Monday, January 13, 2014

And how are we feeling today? at the UCSD University Art Gallery

By Joe Nalven

The premise of this UCSD Art Gallery exhibit is about the nuance of feeling.  But not disconnected feeling.  Feeling framed as capital, the economy, and commodity. 

How do we feel about capital?  What are the "economies of affect" and what is our emotional response to objects that provoke us in this way?

For me, I drift off and think about the quest for a living wage, about the frenzy for penny stocks in the movie Wolf of Wall Street, the effects of long-term unemployment from an economy burdened by  overregulation, about the stereotypes of poverty being confronted by Alessandra Pelosi and Bill Marr, and the partisan divide for how we can cure these ills. What remains is a malaise in the quest to locate the good life.
University Art Gallery

So many things to think about. But how do I feel about them? 
I think, therefore I feel.  Very curious.

Melanie Gilligan / Self-Capital (3 episodes)

That is the position of the viewer confronted by these objects.  How should I (or you) feel about them?  How would you feel about them?

Mierle Laderman Ukeles  /  (detail) Manifesto for Maintenance Art 1969! Proposal for an exhibition "CARE" (1969)  

There is an interesting conversation that awaits the viewer - a conversation with the artist through the object, a conversation with oneself and if you find the curator, Michelle Hyun at the gallery, having  a conversation with her.  Hyun is very much open to discussing these objects, but at the end, she messages: "How do you FEEL about your everyday life, your place in this world?" Good point.

Reena Katz (aka Radiodress)  /  use     hold     strike: proposed sounds for collective grieving (2012)
In a separate room, there are more than a dozen hanging pipes with text about lives that have been grieved; the pipes can be struck with a small mallet, creating a soundscape - an "improvised soundscape for collective grieving." The smallness of the enclosed room intensifies the feeling and perhaps best illuminates the primary exhibit (what is the word for a sound that illuminates?) The largeness of the main exhibit area allows the exhibits separation from each other, but at the cost of not forcing or encouraging  the viewer to become emotionally attached - the exhibits in the main gallery are more intellectualized when compared to the soundscape. 

Feminist Economics Department / Fedora Archive / How much is this worth? (Upper and lower objects)
A caveat of sorts:  What if the frame of reference had been religion - a significant competitor to an economic framing of feelings?  Or other frames of reference? Race? Gender? Biology? etc. as well as how these intersect with each other.  Or even if the question about capital had been framed across the millennia, across social complexities of foraging, tribal and the modern state?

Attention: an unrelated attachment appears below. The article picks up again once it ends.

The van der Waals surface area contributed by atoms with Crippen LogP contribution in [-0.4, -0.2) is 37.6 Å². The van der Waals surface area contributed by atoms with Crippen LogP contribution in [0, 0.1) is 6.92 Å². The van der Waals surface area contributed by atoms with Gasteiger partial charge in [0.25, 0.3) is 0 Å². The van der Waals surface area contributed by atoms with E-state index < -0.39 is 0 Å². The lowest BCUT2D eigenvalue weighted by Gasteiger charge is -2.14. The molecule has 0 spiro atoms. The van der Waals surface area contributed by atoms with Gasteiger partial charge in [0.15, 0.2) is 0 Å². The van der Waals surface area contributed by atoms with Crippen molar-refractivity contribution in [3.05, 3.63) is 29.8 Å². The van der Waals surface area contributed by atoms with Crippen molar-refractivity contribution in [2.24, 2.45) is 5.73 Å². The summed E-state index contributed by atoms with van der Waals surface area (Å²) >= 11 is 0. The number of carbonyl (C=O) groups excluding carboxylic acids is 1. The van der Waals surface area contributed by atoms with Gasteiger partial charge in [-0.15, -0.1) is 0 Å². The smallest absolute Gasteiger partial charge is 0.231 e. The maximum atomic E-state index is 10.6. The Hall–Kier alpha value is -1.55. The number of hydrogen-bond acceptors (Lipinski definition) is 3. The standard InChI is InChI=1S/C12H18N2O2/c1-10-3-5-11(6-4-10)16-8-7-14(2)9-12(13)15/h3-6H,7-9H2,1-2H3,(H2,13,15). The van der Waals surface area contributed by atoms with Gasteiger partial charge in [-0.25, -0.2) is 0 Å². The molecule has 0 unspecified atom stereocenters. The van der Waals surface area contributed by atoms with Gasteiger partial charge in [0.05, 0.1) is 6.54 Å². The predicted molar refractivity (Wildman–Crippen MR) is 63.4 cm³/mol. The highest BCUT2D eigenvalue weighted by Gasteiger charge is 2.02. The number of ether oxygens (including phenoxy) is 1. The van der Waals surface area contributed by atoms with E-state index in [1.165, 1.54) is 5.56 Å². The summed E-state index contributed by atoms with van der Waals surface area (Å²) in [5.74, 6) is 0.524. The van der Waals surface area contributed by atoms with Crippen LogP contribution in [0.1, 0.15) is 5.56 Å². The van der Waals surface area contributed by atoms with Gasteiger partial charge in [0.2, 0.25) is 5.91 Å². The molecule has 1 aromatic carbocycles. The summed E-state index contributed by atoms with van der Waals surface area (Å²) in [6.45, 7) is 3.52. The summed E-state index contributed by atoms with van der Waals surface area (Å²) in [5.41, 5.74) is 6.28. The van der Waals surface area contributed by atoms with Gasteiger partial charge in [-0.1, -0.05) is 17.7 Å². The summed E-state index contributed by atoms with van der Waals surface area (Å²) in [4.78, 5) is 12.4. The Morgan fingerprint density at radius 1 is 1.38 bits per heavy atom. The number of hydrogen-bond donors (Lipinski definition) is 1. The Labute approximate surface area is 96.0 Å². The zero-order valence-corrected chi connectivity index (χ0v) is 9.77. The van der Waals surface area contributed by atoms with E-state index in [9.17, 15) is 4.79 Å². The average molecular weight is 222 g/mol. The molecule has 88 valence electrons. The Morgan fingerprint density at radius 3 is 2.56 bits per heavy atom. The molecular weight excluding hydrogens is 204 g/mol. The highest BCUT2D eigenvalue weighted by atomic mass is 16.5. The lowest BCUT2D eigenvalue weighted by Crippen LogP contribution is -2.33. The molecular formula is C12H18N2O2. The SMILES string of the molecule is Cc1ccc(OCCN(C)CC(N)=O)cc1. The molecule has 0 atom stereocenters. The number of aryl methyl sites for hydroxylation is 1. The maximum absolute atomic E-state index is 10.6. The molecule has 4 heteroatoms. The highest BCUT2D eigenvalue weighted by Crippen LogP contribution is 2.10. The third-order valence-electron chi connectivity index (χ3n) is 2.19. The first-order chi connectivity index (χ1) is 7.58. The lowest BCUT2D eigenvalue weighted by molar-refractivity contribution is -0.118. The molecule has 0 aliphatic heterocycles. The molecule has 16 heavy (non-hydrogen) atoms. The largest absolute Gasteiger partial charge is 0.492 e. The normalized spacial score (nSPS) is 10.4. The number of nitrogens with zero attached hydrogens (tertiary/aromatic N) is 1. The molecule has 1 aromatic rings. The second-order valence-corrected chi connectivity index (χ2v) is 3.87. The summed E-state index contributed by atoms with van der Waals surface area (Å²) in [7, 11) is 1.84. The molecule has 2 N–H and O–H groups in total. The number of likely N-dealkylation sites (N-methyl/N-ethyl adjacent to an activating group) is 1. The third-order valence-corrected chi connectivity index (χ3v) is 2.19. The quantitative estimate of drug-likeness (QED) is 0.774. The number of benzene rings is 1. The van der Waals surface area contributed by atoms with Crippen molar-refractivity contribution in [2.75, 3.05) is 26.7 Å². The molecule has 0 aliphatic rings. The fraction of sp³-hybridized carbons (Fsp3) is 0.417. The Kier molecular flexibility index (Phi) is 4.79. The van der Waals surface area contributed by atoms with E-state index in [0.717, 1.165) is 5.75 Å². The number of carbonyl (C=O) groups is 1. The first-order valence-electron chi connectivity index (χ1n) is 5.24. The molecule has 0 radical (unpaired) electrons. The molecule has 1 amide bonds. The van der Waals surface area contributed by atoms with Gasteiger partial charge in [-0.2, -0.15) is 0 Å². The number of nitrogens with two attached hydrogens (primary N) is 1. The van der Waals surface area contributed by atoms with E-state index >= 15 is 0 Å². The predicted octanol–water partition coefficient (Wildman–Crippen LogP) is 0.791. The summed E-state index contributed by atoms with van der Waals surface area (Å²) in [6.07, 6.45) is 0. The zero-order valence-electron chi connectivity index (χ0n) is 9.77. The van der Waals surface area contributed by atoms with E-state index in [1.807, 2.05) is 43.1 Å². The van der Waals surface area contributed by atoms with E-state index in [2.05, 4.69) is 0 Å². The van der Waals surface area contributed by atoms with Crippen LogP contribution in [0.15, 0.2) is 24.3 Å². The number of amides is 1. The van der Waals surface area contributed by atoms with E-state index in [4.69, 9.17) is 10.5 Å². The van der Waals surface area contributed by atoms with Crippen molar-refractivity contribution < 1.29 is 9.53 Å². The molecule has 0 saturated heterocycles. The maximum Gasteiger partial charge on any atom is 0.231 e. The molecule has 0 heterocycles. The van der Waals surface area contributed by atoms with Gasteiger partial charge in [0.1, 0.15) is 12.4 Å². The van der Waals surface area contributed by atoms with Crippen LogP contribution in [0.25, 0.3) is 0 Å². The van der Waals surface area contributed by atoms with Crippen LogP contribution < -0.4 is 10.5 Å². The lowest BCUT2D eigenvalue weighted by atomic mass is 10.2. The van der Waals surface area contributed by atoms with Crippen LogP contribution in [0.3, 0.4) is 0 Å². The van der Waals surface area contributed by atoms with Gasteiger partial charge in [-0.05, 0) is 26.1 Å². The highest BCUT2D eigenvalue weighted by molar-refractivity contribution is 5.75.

The objects in this exhibit are mostly about us -  middle to upper-middle class Western-oriented consumers.  This is not a criticism of an economic framing of feeling, but simply a reminder as one walks the exhibit that there can be many more such exhibits framed geared to how feelings are experienced in other lands, at other times. That may be obvious, but it is easy to forget the compartmentalization one inhabits at any given moment. 

And how are we feeling today?
Curated by Michelle Huyn, Design by Stephen Serrato
The artists in this exhibit are:  Nina Canell, the Feminist Economics Department (the FED), Melanie Gilligan, Vishal Jugdeo, Reena Katz aka Radiodress, Mierle Laderman Ukeles, Anna Sew Hoy and Wages for Facebook, Laurel Ptak.
The contributors of this exhibition variously consider our current structure of feeling through experiments with relationality. Empathic relations expand to electromagnetic waves of radio frequency and other imperceptible scales of matter. Demonstrations of other sensory modes, such as the aural and haptic, induce empathy through operations of resonance, absorption, and support. Simulated spaces of affective exchange introduce rupture into capitalism’s psychic and biopolitical dimensions. Proposals for action address certain forms of affect production, in which carework are both paternalistic and feminist political formulations, and social media is self-service as well as unwaged labor.

The exhibit runs through February 14, 2014.

Exhibition hours:
Tuesday & Thursday 11am - 5pm
Wednesday & Friday 11am - 7:30pm
Free Admission
Contact information:  Tel 858-534-2107 / Fax 858-534-3548 / /

Vishal Jugdeo  /  The Thing That Precedes The You  (digital infrared image)

Vishal Jugdeo  /  The Thing That Precedes The You  (Different view from infrared image)

Wages for Facebook:  Workshop & Discussion

Tuesday February 11, 2014  |  5:30 - 7:30pm

The Wages For Facebook campaign will launch for the first time
on the west coast with a discussion-based workshop that engages
a public to think critically about the enormous amount of digital
labor that has become a routine part of our existence online.
Nina Canell / Into the Eyes as Ends of Hair (2012)

Ana Sew Hoy / Tissue Dispensing (for Stom Sogo) (2102)
Feminist Economics Department featuring Cassie Thornton / How I Feel / How Debt Makes Me (2012)

Michelle Hyun deserves considerable credit for curating this exhibit and providing us with points of interest (ah yes, the artists!!) about how our feelings are affected by capital. Stephen Serrato's design makes it easy to segregate each object within an open environment. 

And take a friend when you go to the exhibit.  There are conversations worth having that go beyond oneself and one's habits of feeling.

Note:  The UCSD campus is large and a bit daunting to find parking for first time visitors. Recommendation:  Print out the gallery directions and be prepared to ask for assistance.

All photos by the author, Joe Nalven.

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